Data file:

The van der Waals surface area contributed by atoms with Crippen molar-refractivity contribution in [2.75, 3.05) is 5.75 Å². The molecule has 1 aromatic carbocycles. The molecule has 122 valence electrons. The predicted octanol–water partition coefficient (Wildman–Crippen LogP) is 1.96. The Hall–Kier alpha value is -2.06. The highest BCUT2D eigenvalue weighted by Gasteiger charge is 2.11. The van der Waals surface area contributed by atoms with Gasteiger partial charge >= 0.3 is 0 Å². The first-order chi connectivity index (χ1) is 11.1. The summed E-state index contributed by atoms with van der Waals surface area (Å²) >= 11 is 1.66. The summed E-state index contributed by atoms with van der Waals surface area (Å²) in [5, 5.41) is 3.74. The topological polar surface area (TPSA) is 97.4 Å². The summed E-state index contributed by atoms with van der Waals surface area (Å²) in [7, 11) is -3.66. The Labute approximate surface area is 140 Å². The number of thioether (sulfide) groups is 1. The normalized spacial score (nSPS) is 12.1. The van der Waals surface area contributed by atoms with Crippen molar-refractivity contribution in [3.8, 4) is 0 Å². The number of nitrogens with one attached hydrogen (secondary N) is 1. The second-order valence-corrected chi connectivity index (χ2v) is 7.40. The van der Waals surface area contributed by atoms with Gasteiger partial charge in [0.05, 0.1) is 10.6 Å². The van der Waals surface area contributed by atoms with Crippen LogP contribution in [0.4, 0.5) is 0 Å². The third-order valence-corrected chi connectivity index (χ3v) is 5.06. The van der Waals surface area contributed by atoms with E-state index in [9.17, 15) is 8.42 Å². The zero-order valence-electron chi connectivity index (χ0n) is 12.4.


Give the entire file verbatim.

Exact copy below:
The van der Waals surface area contributed by atoms with Crippen molar-refractivity contribution in [2.75, 3.05) is 5.75 Å². The molecule has 1 aromatic carbocycles. The molecule has 122 valence electrons. The predicted octanol–water partition coefficient (Wildman–Crippen LogP) is 1.96. The Hall–Kier alpha value is -2.06. The highest BCUT2D eigenvalue weighted by Gasteiger charge is 2.11. The van der Waals surface area contributed by atoms with Gasteiger partial charge >= 0.3 is 0 Å². The first-order chi connectivity index (χ1) is 11.1. The summed E-state index contributed by atoms with van der Waals surface area (Å²) >= 11 is 1.66. The summed E-state index contributed by atoms with van der Waals surface area (Å²) in [5, 5.41) is 3.74. The topological polar surface area (TPSA) is 97.4 Å². The summed E-state index contributed by atoms with van der Waals surface area (Å²) in [7, 11) is -3.66. The Labute approximate surface area is 140 Å². The number of thioether (sulfide) groups is 1. The normalized spacial score (nSPS) is 12.1. The van der Waals surface area contributed by atoms with Crippen molar-refractivity contribution in [3.8, 4) is 0 Å². The number of nitrogens with one attached hydrogen (secondary N) is 1. The second-order valence-corrected chi connectivity index (χ2v) is 7.40. The van der Waals surface area contributed by atoms with Gasteiger partial charge in [0.05, 0.1) is 10.6 Å². The van der Waals surface area contributed by atoms with Crippen LogP contribution in [0.4, 0.5) is 0 Å². The third-order valence-corrected chi connectivity index (χ3v) is 5.06. The van der Waals surface area contributed by atoms with E-state index in [9.17, 15) is 8.42 Å². The zero-order valence-electron chi connectivity index (χ0n) is 12.4.